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About Globalization

#Ford #Volkswagen #GeneralMotors


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Much has been written about globalization in the auto industry. Whether it be related to an OEM, platform, nameplate or supplier, it is clear that all aspects of our industry are globalizing at different speeds. Globalization, in whatever form, can be daunting for many. It is the threat of the unknown.

Given the discussions of global OEMs, reduced supplier counts around the world as the supply base rationalizes, and even global marketing via the internet, some context is required as we navigate forward. 

What is a global OEM? Simply put, in our book this is one which is active in most major sales markets and has production capacity in many (not all) of these. It is also designing vehicles with global markets in mind and has the build flexibility to deliver left- and right-hand drive with the proper homologation for specific markets. For many OEMs, this is old news. 

Developing global platforms has been another issue. The trick has been to use common platforms or architectures to increase scale economies, reduce development costs per vehicle and offer greater speed to market. Execution has always been the issue. Finding the right mix of global commonality with regional flexibility to customize vehicles for local tastes, costs and content.

Over the years, OEMs have improved their execution in this respect. The early ‘80s Ford Escort was known as the “world car” though it shared little more than a name between the U.S. and Western Europe. The vast majority of components, dimensions and build process were different in most respects. Taken to the other extreme, the mid-‘90s Ford Contour and Mondeo likely shared too much—not optimizing the vehicle for either the U.S. or European markets. Though both examples are from Ford, General Motors and others are equally culpable in past decades. These are important lessons for all. The modern global platform has the flexibility to modify dimensions (with some restrictions), performance characteristics, content, and styling while commonizing major systems beneath the skin. This is a precarious balance which differs between OEMs, vehicle segments and price points.

Vehicle sourcing has also undergone a global renaissance. Looking back 50 years, we witnessed a regionally rationalized production structure where vehicles made by Europeans stayed in Europe and the same for vehicles made in North America. In the ‘70s, the advent of the global nameplate started; prime examples are exports from Japan or Germany of vehicles with minor changes other than drive format, powertrain fitment and turn signal lighting. The bulk of the industry was still regional, though global vehicle sourcing had started in both mass market and luxury segments.

Today, global nameplates from global OEMs dominate the industry. Corolla, Civic, C-Class and Town & Country are all nameplates that travel beyond their home territories. Global sourcing is now increasingly regional though. The advent of global platforms has enabled enhanced economies of scale, the ability to speed new vehicles to market, and the ability to integrate truly regional vehicle sourcing. The vast majority of high-volume offerings are now regionally sourced. According to IHS, 19% of global light vehicle production was shipped between regions as recently as 2008. This has declined to close to 15% today as OEMs seek lower currency volatility. What’s more, because of reduced shipping costs they can more flexibly build offerings from new facilities in China, Southeast Asia, North America, and Eastern Europe. Sourcing has moved from being predominantly regional toward global when Volkswagen then the Japanese and eventually Korean OEMs gained share with global sourcing to today when we again are regionally focused.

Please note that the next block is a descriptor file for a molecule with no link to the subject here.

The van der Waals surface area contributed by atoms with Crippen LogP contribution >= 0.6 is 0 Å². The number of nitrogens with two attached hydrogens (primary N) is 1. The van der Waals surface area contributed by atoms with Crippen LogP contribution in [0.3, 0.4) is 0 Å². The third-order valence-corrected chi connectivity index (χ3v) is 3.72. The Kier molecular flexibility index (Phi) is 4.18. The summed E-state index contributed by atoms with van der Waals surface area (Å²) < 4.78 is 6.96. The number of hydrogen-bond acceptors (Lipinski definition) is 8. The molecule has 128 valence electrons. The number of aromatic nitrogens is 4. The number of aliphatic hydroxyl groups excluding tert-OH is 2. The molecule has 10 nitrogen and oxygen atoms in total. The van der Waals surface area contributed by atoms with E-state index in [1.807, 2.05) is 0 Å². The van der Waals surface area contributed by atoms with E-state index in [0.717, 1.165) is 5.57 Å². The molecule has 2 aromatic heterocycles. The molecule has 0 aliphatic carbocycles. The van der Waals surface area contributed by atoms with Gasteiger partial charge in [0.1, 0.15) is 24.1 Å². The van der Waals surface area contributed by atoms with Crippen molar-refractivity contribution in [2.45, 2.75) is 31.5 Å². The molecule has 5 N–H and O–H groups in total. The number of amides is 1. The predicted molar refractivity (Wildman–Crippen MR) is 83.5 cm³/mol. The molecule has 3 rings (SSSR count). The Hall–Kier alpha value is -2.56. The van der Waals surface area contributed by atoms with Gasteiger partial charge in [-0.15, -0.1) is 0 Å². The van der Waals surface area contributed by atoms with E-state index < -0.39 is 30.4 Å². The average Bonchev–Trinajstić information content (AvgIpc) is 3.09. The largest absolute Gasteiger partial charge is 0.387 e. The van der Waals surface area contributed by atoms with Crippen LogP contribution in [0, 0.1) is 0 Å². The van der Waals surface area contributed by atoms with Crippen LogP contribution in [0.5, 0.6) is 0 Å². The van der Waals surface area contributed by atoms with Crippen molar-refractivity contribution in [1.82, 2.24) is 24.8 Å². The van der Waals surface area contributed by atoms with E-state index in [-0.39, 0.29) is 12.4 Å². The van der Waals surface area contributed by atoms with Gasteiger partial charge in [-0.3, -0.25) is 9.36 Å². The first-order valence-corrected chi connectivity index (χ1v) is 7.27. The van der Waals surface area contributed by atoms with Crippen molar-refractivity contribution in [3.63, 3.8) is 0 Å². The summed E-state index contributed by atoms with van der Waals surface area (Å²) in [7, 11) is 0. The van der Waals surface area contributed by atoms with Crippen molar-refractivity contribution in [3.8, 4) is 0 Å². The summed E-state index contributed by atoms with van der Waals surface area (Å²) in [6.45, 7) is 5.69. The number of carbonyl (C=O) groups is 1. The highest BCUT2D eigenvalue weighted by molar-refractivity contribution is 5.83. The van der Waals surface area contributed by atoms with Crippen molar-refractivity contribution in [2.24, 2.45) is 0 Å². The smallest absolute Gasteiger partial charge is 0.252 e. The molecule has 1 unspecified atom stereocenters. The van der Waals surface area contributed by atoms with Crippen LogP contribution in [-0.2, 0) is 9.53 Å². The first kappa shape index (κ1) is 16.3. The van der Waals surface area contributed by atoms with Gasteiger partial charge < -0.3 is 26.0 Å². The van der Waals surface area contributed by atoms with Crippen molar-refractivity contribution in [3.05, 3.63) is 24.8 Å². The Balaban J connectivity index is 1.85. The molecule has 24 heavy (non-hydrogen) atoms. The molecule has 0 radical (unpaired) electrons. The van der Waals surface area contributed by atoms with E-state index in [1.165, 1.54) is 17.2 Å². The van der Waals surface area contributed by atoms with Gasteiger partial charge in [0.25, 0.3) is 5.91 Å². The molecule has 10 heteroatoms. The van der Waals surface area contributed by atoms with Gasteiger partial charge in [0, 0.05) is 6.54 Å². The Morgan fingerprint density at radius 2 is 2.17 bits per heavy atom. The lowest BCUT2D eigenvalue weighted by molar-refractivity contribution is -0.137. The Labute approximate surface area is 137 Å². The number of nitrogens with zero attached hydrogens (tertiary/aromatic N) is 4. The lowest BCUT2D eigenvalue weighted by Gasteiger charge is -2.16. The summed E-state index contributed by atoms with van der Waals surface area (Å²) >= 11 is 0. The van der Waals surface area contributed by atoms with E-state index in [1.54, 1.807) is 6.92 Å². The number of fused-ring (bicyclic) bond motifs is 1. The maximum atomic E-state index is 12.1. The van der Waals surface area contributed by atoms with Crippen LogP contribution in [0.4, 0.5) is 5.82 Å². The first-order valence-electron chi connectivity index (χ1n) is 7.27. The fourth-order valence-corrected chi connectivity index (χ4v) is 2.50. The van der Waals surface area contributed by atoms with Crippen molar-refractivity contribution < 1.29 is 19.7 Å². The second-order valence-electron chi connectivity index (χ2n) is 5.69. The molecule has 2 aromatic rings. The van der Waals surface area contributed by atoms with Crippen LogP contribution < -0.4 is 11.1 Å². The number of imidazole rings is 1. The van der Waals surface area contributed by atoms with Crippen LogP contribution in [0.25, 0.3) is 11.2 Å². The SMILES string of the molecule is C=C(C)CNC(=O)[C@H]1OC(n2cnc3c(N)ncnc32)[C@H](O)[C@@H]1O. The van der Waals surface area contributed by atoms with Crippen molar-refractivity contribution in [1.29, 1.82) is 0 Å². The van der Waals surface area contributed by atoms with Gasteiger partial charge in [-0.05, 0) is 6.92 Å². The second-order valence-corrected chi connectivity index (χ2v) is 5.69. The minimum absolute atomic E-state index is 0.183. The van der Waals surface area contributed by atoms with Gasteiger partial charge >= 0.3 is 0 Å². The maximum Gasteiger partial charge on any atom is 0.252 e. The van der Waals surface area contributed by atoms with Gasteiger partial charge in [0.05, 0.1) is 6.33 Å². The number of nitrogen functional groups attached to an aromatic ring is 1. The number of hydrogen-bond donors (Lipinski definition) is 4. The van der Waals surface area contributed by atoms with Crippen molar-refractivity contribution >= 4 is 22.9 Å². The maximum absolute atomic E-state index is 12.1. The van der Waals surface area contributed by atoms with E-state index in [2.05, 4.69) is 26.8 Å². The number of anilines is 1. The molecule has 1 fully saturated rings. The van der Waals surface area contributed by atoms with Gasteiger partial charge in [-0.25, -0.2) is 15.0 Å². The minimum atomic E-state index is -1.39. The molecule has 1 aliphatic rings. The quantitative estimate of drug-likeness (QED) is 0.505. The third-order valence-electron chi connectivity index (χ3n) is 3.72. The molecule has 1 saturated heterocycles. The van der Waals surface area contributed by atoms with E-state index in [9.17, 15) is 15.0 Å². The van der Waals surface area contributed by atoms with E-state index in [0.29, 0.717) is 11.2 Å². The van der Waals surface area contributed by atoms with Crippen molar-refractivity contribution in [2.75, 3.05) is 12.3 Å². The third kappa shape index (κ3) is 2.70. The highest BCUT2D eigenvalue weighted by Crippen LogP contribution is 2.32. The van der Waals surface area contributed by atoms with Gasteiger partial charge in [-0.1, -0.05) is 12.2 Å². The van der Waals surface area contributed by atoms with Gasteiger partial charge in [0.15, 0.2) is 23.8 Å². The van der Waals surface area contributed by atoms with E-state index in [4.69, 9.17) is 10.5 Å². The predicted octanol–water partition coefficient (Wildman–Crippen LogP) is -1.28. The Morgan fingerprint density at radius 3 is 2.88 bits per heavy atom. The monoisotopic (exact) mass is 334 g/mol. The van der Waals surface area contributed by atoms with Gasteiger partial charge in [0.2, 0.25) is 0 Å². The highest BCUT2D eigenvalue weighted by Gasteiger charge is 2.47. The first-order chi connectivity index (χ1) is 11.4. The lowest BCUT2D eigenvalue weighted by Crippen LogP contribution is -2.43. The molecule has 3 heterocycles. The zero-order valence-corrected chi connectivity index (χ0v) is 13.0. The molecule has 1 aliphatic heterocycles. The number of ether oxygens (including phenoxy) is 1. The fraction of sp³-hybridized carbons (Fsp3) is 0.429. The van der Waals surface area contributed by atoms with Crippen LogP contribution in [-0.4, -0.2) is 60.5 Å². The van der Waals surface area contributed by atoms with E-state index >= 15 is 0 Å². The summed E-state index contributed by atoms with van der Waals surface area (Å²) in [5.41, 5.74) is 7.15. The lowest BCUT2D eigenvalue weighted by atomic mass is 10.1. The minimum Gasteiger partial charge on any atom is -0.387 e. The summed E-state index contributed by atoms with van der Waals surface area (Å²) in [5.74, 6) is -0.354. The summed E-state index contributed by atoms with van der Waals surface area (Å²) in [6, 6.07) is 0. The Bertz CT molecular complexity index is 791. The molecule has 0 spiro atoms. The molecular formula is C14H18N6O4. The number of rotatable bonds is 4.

Understanding these sourcing shifts are critical. Regional sourcing has been enabled by global platforms and global nameplates and global suppliers. This last trend, the global supplier is driving down cost, lowering development times and increasing flexibility. While it does not mean that every component on today’s offerings is sourced from a global supplier, those suppliers without the means to follow their customers abroad now either lose the business or need to find partners and affiliations to ensure they support output outside the home region.

Today, we have global OEMs building global nameplates from global platforms with the majority of core components and systems emanating from global suppliers. Only the production sourcing structure has gone full circle from regional toward global and back to regional. The meaning of globalization has a different meaning, depending upon your place in the value chain. 

Michael Robinet has been a managing director of IHS Automotive since 2011. Prior to that, he was the director of Global Production Forecasts for IHS Automotive. His areas of expertise include global vehicle production and capacity forecasting, future product program intelligence, platform consolidation and globalization trends, trade flow/sourcing strategies, and OEM footprint/logistics trends.